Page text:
The Force of Law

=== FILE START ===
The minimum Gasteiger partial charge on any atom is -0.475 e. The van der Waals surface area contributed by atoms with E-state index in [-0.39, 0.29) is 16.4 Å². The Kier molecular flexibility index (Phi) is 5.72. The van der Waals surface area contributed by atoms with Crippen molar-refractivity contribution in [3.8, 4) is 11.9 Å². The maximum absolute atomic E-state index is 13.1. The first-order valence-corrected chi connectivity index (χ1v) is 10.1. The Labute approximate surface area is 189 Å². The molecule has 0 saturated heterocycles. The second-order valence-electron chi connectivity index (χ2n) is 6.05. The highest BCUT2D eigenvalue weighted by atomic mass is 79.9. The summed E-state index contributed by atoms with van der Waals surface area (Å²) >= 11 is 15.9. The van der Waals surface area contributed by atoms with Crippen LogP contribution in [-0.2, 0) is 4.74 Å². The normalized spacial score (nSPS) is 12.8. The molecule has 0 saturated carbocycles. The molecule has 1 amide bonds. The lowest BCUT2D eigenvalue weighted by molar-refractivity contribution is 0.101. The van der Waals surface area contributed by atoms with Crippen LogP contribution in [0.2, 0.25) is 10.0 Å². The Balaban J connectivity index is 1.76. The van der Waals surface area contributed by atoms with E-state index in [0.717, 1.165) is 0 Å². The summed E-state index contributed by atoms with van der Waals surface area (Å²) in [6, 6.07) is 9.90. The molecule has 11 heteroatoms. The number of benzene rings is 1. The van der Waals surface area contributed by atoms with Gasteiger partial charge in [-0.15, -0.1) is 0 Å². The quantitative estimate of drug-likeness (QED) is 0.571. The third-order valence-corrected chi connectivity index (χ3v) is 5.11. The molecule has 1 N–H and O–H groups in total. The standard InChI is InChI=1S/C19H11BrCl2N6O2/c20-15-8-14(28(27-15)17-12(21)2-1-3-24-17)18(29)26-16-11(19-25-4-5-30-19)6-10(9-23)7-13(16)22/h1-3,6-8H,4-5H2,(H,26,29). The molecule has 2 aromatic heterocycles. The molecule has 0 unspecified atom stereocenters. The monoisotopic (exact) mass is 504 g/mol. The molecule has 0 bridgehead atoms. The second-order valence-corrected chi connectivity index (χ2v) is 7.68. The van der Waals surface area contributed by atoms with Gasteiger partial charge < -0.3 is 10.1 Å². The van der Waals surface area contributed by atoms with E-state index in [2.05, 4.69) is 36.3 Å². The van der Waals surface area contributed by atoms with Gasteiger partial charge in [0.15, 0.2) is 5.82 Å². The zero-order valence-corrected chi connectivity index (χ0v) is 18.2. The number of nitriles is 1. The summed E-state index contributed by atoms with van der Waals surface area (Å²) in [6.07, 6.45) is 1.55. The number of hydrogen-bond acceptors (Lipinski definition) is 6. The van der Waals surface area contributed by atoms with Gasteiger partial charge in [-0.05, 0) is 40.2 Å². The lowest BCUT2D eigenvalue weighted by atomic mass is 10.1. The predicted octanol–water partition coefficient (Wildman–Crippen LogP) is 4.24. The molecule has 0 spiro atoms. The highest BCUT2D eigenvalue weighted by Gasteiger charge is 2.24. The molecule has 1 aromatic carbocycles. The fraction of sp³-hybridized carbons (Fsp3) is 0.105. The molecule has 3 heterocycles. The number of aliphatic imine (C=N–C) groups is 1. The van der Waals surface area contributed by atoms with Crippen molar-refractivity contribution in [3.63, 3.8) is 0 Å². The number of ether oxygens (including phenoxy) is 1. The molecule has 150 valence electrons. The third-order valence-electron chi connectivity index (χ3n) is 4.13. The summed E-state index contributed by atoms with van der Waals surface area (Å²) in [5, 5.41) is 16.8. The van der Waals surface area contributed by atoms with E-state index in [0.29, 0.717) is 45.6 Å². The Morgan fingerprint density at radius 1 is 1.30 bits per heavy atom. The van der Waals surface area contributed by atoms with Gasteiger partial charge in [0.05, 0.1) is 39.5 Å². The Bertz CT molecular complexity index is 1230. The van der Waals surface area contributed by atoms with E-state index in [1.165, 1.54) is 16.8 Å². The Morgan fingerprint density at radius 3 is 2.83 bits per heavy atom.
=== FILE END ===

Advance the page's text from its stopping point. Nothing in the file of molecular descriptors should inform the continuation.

HERE again, with Much in Evidence (Michael Joseph, 12s. 6d.), and an eye cocked skilfully on such potential future patrons as the Boulting Brothers, comes Mr. Henry Cecil with a further instalment of fun 'and frolic at Bar, Bench and Solicitor's Office, including peeps at the ever-so-refined wives and a glance at the underworld (also pretty genteel). Mr. Cecil commonly rides the two horses of Farce and Legal Propriety; this time the former has far the better of it, with the result that Much in Evidence is inferior to Brothers in Law and Friends at Court— though some readers will be with not to be renewing their acquaintance with thosc two shocking prigs, Messrs. Thursby and Blagrove. Mr. Cecil pursues the varying fortunes of a £100,000 claim through the civil and criminal courts with high- spirited and learned facetiousness.